By Claire Prudhomme
In light of Hispanic Heritage month, The Catholic University of America is hosting a five-week-long film festival. The Department of Modern Languages and the Center for Cultural Engagement hosted the first film on Wednesday, October 2nd.
The first film of the five-week series was Suffragists: Political Struggles for Women in Mexico, a documentary centered around the story of Eufrosina Cruz, an indigenous woman from Quiegolani in the state of Oaxaca, Mexico. The documentary showed her struggles as a woman as well as the struggles of the other women around her. These struggles stemmed from the pressure they felt to overcome boundaries placed on them in the fight for political power and political recognition. The film also demonstrates other challenges that women in power faced and the history of Mexico’s women’s suffragist movement.
Director Ana Cruz is an award-winning director/producer that studied film at the University of California, studied documentary and film production at the BBC and now owns a production company in Mexico. Cruz has also worked thirty years in Mexican Television and found her way into activism through the art of film.
“We are very concerned that the content of these films are not disregarding the rights of women,” said Cruz when addressing the beliefs of the Mexico of Women in Film and Television AC. “They are not misogynist and that they do not degrade women.”
The room was filled with both students and staff from Catholic University interested in learning more about the struggles that women faced in politics and gender discrimination in Mexico. After the movie was played, Cruz invited the crowd to participate in a question and answer session where students and teachers were able to ask anything from her personal film endeavors to the impact of The Suffragists on modern political beliefs in Mexico.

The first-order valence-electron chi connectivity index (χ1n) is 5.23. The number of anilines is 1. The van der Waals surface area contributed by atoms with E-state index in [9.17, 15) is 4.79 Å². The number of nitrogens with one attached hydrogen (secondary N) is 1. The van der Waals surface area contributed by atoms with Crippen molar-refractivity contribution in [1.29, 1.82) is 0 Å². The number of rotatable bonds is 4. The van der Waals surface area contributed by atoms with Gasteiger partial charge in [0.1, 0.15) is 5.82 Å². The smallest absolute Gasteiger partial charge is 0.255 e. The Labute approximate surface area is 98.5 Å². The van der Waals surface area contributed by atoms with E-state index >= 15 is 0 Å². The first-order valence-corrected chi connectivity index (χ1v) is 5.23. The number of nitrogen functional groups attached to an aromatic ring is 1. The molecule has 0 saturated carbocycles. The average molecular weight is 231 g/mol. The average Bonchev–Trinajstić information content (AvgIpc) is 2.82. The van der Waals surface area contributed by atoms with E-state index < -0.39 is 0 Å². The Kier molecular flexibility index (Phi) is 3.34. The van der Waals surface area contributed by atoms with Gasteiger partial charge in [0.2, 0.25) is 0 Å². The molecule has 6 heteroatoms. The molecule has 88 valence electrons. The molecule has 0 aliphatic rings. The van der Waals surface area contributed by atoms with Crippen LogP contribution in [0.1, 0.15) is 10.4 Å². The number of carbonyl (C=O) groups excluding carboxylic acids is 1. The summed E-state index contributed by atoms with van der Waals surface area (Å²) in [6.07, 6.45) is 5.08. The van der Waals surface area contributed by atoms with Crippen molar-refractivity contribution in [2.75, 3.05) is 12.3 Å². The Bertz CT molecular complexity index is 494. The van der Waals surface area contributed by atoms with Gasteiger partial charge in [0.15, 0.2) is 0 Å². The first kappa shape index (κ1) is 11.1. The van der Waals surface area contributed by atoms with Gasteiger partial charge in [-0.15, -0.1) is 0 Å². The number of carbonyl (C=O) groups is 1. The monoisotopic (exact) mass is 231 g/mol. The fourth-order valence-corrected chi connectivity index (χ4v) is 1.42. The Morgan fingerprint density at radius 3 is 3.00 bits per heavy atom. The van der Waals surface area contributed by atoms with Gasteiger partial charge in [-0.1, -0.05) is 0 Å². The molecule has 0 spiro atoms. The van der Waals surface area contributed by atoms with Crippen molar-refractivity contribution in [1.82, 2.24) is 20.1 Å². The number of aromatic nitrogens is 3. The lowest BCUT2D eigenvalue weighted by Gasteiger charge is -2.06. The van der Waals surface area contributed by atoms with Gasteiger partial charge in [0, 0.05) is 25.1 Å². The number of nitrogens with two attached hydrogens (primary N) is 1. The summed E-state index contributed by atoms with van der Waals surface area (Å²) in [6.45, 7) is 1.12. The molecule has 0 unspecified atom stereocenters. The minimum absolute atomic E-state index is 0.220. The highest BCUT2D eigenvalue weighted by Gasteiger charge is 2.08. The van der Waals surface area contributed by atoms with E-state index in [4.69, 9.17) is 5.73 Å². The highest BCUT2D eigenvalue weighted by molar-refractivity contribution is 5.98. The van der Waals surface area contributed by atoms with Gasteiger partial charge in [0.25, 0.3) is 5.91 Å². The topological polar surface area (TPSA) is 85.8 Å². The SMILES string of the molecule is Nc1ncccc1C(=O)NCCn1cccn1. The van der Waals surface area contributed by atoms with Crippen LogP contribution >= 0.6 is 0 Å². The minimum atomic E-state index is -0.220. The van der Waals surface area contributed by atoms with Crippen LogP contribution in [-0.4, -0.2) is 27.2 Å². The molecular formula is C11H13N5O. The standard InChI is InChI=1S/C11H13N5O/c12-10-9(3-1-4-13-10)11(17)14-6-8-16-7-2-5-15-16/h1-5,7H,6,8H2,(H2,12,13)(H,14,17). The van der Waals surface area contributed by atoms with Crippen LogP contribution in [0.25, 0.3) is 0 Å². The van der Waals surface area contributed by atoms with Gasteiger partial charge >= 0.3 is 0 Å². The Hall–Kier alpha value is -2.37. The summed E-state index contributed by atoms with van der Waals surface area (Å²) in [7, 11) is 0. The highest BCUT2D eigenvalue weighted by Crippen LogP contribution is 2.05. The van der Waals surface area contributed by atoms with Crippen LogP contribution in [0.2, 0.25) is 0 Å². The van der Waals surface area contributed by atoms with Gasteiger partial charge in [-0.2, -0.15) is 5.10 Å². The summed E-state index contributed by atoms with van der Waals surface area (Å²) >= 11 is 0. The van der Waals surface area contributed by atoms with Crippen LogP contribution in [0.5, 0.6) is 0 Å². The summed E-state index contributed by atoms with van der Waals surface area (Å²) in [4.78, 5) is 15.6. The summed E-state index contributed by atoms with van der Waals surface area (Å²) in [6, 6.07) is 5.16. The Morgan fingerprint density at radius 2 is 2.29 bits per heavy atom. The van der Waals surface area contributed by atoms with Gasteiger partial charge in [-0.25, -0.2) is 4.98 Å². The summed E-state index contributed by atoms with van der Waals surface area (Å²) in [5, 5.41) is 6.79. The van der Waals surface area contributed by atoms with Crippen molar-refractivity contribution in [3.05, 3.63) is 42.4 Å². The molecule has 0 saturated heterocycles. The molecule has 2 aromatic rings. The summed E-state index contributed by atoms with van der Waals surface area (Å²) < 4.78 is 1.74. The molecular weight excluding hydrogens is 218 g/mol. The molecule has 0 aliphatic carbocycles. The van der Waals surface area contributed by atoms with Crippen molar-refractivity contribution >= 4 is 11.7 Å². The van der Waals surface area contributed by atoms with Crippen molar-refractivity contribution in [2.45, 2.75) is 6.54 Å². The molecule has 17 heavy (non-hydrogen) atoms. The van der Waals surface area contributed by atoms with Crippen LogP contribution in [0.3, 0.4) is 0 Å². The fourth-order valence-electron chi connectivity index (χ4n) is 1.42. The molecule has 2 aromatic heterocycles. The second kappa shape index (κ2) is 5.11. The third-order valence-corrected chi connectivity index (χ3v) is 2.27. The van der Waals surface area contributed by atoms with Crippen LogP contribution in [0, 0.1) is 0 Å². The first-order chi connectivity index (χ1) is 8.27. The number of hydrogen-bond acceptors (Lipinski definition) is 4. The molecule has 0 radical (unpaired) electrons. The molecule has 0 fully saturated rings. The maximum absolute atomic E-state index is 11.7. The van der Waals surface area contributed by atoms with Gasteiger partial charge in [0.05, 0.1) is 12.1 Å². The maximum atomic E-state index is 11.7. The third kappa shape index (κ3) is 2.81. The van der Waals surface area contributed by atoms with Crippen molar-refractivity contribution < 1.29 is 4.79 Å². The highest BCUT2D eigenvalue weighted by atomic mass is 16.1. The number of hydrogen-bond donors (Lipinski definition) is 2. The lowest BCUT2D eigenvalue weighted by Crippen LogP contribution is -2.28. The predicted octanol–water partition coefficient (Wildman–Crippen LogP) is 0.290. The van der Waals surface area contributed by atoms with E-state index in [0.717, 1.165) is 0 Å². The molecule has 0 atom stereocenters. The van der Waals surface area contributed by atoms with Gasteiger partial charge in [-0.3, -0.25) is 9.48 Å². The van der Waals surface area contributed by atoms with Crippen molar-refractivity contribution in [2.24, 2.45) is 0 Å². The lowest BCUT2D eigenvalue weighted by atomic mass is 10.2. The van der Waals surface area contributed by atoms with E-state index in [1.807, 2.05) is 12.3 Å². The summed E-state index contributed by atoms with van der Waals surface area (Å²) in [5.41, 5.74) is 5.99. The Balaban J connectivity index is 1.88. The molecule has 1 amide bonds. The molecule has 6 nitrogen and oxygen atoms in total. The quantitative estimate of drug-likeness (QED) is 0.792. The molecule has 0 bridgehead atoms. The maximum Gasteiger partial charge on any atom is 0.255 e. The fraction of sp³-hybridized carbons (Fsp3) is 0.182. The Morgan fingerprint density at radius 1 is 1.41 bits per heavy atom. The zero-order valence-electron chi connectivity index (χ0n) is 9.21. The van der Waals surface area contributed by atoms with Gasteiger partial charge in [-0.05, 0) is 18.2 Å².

The film festival is just in time for Hispanic Heritage Month. From September 15th to October 15th, Hispanic Heritage Month is a time when the U.S. recognizes the contributions of Hispanics and Latinos to both the country’s history and culture. This annual celebration has been going on since 1988 to recognize achievements brought by the Hispanic community.
The exposure of these films to the Catholic University youth and university students is important as it expands CUA’s ideas of diversity. The film promotes ideas of feminism and international activism not typically shown in the United States mainstream media.
The next film, La Reina de España, will be shown on October 9th. Following the showing, there will be a Q&A session with Dr. Anastasiya Stoyneva, a Visiting Clinical Professor of Spanish at the Gowan Auditorium.